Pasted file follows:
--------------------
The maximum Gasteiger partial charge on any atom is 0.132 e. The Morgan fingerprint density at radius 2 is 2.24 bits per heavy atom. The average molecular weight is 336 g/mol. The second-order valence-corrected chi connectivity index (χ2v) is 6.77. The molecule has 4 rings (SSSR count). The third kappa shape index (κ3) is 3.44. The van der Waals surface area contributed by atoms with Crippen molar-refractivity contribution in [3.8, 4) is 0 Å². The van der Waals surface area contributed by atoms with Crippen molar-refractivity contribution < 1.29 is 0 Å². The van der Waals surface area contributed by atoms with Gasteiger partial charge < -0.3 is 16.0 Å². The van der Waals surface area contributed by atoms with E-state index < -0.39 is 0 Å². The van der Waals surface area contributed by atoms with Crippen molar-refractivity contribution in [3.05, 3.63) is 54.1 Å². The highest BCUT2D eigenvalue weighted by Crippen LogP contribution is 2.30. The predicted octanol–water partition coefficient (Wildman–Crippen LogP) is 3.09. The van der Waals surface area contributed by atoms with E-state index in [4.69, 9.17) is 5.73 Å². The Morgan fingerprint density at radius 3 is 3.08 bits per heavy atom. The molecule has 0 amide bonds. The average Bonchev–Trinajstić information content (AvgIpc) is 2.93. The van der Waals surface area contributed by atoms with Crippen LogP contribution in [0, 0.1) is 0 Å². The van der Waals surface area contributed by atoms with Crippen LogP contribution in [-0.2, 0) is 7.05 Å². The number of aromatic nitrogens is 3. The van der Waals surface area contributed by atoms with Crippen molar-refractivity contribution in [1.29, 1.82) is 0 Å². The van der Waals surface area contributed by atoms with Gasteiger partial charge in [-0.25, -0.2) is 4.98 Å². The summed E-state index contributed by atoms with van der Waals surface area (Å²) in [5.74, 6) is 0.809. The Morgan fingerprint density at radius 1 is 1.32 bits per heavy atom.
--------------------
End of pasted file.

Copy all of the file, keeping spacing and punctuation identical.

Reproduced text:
The maximum Gasteiger partial charge on any atom is 0.132 e. The Morgan fingerprint density at radius 2 is 2.24 bits per heavy atom. The average molecular weight is 336 g/mol. The second-order valence-corrected chi connectivity index (χ2v) is 6.77. The molecule has 4 rings (SSSR count). The third kappa shape index (κ3) is 3.44. The van der Waals surface area contributed by atoms with Crippen molar-refractivity contribution in [3.8, 4) is 0 Å². The van der Waals surface area contributed by atoms with Crippen molar-refractivity contribution < 1.29 is 0 Å². The van der Waals surface area contributed by atoms with Gasteiger partial charge < -0.3 is 16.0 Å². The van der Waals surface area contributed by atoms with E-state index < -0.39 is 0 Å². The van der Waals surface area contributed by atoms with Crippen molar-refractivity contribution in [3.05, 3.63) is 54.1 Å². The highest BCUT2D eigenvalue weighted by Crippen LogP contribution is 2.30. The predicted octanol–water partition coefficient (Wildman–Crippen LogP) is 3.09. The van der Waals surface area contributed by atoms with E-state index in [4.69, 9.17) is 5.73 Å². The Morgan fingerprint density at radius 3 is 3.08 bits per heavy atom. The molecule has 0 amide bonds. The average Bonchev–Trinajstić information content (AvgIpc) is 2.93. The van der Waals surface area contributed by atoms with Crippen LogP contribution in [0, 0.1) is 0 Å². The van der Waals surface area contributed by atoms with Crippen LogP contribution in [-0.2, 0) is 7.05 Å². The number of aromatic nitrogens is 3. The van der Waals surface area contributed by atoms with Crippen molar-refractivity contribution in [1.29, 1.82) is 0 Å². The van der Waals surface area contributed by atoms with Gasteiger partial charge in [-0.25, -0.2) is 4.98 Å². The summed E-state index contributed by atoms with van der Waals surface area (Å²) in [5.74, 6) is 0.809. The Morgan fingerprint density at radius 1 is 1.32 bits per heavy atom.